MEXICO CITY — Shards of glass protrude from the walls and the smell of cigarettes fill Anonymous Gallery for a solo show by Mexico City-based American artist Andrew Birk, who attempts to interpret the vibrancy and chaos of Mexico City’s streets through the lens of art history. A strange combination of Mark Rothko compositions with the spirit of an anarchist teenager, Birk’s work hinges on innocent and even naïve cultural appropriation, but also directly engages with the city as a physical location. Callejero epitomizes artists’ tendencies to seek inspiration in the underbelly of society and also the hypocrisy of an art market that romanticizes poverty while actively participating in elitism.
Birk is particularly interested in the way marginalized communities are forced to be inventive, creating solutions to immediate problems: insecurity (shards of glass serve as barbed wire); work (posters for day laborers and loose cigarettes sold individually); and lack of resources (resourcefulness, like housing a single fluorescent light bulb in a Gatorade bottle). There is an interesting connection between the DYI aesthetics of poor communities and city streets and natural evolution. After all, evolution is shaped by survival. Just like genetic traits in natural evolution, creative solutions to marginalization become widespread. Throughout Mexico City, you can see the same Gatorade bottle lamp, loose cigarette display, security chains, posters, and trashed cars that the artist brought into the gallery.
Birk’s paintings and sculptures in Anonymous have something in common with Mexican artist Abraham Cruzvillegas, who continues to investigate “autoconstrucción” (self-construction), unpacking the forms and aesthetics of the slums and microeconomics in his hometown, Mexico City — home to Neza-Chalco-Itza, the world’s largest slum with an estimated 4 million inhabitants. Birk is Cruzvillegas’s equal and opposite. As opposed to the Mexican artist’s museum formality and academic posturing, Birk approaches the same issues through anti-academic and punk aesthetics.
Birk is an obsessive observer of details that go unnoticed by locals and outsiders alike, until said objects are put on a pedestal. So, the show also sets the stage for a conversation about perspective, illuminating the ways in which contemporary art romanticizes, exoticizes, and monetizes objects with no practical value. Cultural appropriation, especially by white males like Birk, can easily turn into an extension of colonialism, but Birk’s work is too affectionate to be dangerous. His laborious process reflects a deep appreciation for ingenuity. He’s not claiming Mexican street culture as his own, but seems desperate to participate in it, something he can never fully achieve as an outsider.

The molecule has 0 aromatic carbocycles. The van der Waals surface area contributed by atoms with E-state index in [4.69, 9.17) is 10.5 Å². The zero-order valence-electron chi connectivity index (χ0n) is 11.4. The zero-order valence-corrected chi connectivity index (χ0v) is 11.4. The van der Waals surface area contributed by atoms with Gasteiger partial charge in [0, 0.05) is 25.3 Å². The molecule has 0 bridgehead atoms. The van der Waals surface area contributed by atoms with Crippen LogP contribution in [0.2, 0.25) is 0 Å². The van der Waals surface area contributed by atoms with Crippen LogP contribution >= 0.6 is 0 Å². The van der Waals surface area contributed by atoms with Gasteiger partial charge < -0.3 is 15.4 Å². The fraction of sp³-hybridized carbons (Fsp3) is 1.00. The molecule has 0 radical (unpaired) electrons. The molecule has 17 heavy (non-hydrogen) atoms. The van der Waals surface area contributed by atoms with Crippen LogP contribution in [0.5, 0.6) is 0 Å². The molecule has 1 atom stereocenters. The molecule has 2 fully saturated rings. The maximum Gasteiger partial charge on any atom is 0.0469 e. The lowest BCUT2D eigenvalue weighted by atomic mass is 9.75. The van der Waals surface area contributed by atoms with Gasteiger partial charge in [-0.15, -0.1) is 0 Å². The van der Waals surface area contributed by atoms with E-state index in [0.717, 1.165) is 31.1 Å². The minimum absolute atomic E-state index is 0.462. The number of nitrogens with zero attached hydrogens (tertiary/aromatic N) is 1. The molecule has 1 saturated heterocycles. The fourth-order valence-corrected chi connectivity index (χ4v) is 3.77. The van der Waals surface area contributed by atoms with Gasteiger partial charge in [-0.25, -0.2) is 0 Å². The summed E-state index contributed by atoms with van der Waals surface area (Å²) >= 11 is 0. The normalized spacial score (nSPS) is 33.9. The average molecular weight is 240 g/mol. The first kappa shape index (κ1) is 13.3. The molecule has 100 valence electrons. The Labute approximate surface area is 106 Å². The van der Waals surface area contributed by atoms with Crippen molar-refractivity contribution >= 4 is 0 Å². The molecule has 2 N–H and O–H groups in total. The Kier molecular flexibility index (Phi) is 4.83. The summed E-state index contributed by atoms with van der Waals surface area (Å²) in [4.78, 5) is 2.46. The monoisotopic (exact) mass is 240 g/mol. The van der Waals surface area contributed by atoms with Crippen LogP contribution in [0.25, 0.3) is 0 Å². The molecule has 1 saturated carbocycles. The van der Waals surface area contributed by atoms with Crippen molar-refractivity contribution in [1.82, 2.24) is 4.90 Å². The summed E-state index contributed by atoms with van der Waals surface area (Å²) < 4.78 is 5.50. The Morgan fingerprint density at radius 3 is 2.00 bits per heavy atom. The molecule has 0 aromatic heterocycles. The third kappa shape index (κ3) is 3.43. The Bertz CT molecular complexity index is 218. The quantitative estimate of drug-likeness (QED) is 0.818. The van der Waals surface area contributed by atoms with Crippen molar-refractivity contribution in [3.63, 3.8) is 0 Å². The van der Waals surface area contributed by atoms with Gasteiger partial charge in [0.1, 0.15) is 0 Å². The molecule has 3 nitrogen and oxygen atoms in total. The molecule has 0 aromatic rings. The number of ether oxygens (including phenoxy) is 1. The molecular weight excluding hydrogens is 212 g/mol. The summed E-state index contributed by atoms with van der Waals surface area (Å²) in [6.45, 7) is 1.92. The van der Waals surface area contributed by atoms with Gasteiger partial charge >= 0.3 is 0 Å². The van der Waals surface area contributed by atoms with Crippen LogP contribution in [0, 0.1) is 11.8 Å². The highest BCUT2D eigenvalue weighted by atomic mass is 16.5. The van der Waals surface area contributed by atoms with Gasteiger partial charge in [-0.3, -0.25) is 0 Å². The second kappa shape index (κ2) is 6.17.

It’s a privilege to be able to admire the aesthetics of the needy, to recognize the poetry in the cracks of the city through iPhone cameras and to witness the loop created when high culture fixes its gaze on the margins of society — the tianguis and the precarious informal housing on the outskirts of the city — as inspiration for objects that fill galleries and museums.
As an artist, Birk is more focused on the resourcefulness found in the streets of Mexico City than he is on analyzing the layers of formalism or craft. There is an acknowledgment and even an appreciation for labor in Callejero. One of the best examples is a bare car frame, with no wheels, doors or engine, displayed casually on the gallery floor. The artist purchased the vehicle whole and manually deconstructed it, even sanding off the paint in order to mimic the chassis he sees occupying the streets of Tlalpan, where he has his studio. He also took Bondo putty to his canvases, sanding the surface down and echoing the labor of the car.
The paintings, according to the artist, bridge the gap between the canon of art history and the developing world through a loose and vague formal obsession with Rothko. Birk used graffiti and found posters to recreate the modernist’s rectangular compositions, although the similarities mostly end there. Primary colors, collage, and spray paint make Birk’s paintings overwhelming, demanding, and, when at their best, ambiguous. One particular painting, “Baby K,” stands out for the narrative it creates through layered imagery: What appears to be an anal sex scene is overset with a rectangular bar of graffiti and a gestural painting of a rose. Another canvas, “Viaducto Tlalpan,” also seems to create a short story through a more complex, notably non-Rothko, composition which includes lost dog posters and an abstract portrait of a clown that’s creepily reminiscent of Edvard Munch’s “The Scream.”
It’s amusing to imagine one of Birk’s paintings hanging in a swanky Brooklyn loft, on a concrete wall surrounded by stacks of never-opened art books. The six degrees of separation between high culture (the gallery) and the city streets are almost laughable. Callejero demonstrates dissidence between two cultures, but without intending to. The installation would have been more nuanced if the work — rather than being situated within a masked art historical framework — owned its alien status within the gallery and the artist his alien perspective in Mexico City.
Andrew Birk: Callejero continues at Anonymous Gallery (Lago Erne 254, Cuauhtémoc Pensil, Miguel Hidalgo, Mexico City) through March 26.